Diabetes is a disease that occurs when your blood glucose, also called blood sugar, is too high. Blood glucose is your main source of energy and comes from the food you eat. Insulin, a hormone made by the pancreas, helps glucose from food get into your cells to be used for energy. Sometimes your body doesn’t make enough—or any—insulin or doesn’t use insulin well. Glucose then stays in your blood and doesn’t reach your cells.
Diabetes is a lifelong disease that can cause serious health complications (including heart disease, blindness, kidney failure, and lower-extremity amputations). Managing diabetes is doable and incredibly important!
Know the Numbers:
- 7 out of every 100 adults in Louisiana have diabetes
- Louisiana has the highest death rate from diabetes in the country
- Of all ethnicities, African Americans are more likely to have diabetes, with a 13.7% diagnosis rate
- Diabetes is the 7th overall leading cause of death in the United States
Types, Symptoms and Diagnosis
The most common types of Diabetes are Type 1, Type 2 and Gestational.
Type 1 diabetes means your body does not make insulin. Type 1 diabetes is usually diagnosed in children and young adults, although it can appear at any age. People with Type 1 need to take insulin every day to stay alive.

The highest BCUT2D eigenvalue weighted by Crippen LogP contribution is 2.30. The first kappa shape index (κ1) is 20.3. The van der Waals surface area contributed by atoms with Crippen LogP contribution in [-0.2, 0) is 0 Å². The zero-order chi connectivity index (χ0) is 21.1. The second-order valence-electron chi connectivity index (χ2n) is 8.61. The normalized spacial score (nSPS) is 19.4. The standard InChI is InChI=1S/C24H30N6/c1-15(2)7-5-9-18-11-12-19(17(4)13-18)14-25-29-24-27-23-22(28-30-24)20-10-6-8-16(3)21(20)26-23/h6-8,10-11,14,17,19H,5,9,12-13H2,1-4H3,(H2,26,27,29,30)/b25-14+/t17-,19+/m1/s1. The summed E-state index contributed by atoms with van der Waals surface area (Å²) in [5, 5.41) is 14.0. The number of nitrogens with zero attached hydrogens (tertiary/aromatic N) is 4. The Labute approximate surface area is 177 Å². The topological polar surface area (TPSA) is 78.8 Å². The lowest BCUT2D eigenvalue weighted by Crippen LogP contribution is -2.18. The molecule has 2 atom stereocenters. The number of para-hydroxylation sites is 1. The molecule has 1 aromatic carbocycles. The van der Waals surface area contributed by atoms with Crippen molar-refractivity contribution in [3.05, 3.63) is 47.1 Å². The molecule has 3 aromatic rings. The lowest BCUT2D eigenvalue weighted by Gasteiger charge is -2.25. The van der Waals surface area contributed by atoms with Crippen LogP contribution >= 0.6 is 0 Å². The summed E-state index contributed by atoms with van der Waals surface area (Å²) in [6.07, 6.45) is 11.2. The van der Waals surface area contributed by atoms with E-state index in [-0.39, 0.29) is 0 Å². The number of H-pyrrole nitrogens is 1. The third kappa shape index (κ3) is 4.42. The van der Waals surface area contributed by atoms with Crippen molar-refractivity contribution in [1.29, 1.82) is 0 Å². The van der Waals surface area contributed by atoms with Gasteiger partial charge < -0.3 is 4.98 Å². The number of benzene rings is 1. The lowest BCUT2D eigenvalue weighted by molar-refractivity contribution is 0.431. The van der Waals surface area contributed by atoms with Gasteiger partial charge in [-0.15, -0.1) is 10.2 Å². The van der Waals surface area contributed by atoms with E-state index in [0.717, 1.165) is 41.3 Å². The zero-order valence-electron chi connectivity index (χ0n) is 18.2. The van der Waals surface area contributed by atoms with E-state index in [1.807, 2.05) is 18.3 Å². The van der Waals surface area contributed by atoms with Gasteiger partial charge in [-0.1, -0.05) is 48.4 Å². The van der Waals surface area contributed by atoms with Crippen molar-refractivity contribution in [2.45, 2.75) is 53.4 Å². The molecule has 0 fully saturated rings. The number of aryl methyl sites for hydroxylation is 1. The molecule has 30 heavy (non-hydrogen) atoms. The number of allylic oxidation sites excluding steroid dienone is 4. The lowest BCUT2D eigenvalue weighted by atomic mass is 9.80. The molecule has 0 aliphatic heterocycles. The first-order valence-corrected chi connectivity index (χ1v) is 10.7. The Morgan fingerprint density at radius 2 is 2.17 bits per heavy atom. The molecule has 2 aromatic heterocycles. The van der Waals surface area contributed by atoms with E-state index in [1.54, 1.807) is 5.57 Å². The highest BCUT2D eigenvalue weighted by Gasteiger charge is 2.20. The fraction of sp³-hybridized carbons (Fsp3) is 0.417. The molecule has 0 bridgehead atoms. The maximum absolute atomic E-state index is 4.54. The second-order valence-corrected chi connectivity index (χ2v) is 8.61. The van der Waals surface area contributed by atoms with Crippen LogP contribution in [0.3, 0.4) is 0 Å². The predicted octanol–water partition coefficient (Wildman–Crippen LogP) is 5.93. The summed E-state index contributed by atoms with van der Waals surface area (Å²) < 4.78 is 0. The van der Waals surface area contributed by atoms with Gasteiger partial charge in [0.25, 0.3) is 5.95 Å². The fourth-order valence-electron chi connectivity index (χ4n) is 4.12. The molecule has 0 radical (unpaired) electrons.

If you have type 2 diabetes, your body does not make or use insulin well. You can develop type 2 diabetes at any age, even during childhood. However, this type of diabetes occurs most often in middle-aged and older people. Type 2 is the most common type of diabetes.
Gestational diabetes develops in some women when they are pregnant. Typically, this type of diabetes goes away after the baby is born. However, if you’ve had gestational diabetes, you have a greater chance of developing type 2 diabetes later in life. Sometimes diabetes diagnosed during pregnancy is actually type 2 diabetes.
Common Symptoms of Diabetes
The following symptoms of diabetes are typical:
- Urinating often
- Feeling very thirsty
- Feeling very hungry – even though you are eating
- Extreme fatigue
- Blurry vision
- Cuts/bruises that are slow to heal
- Weight loss – even though you are eating more (type 1)
- Tingling, pain, or numbness in the hands/feet (type 2)
(*some people with type 2 diabetes have symptoms so mild that they go unnoticed)
Early detection and treatment of diabetes can decrease the risk of developing the complications of diabetes. If you are experiencing these symptoms, contact your doctor right away.
Take the ADA Risk Test to find out if you are at increased risk for having type 2 diabetes.
(information from the American Diabetes Association website)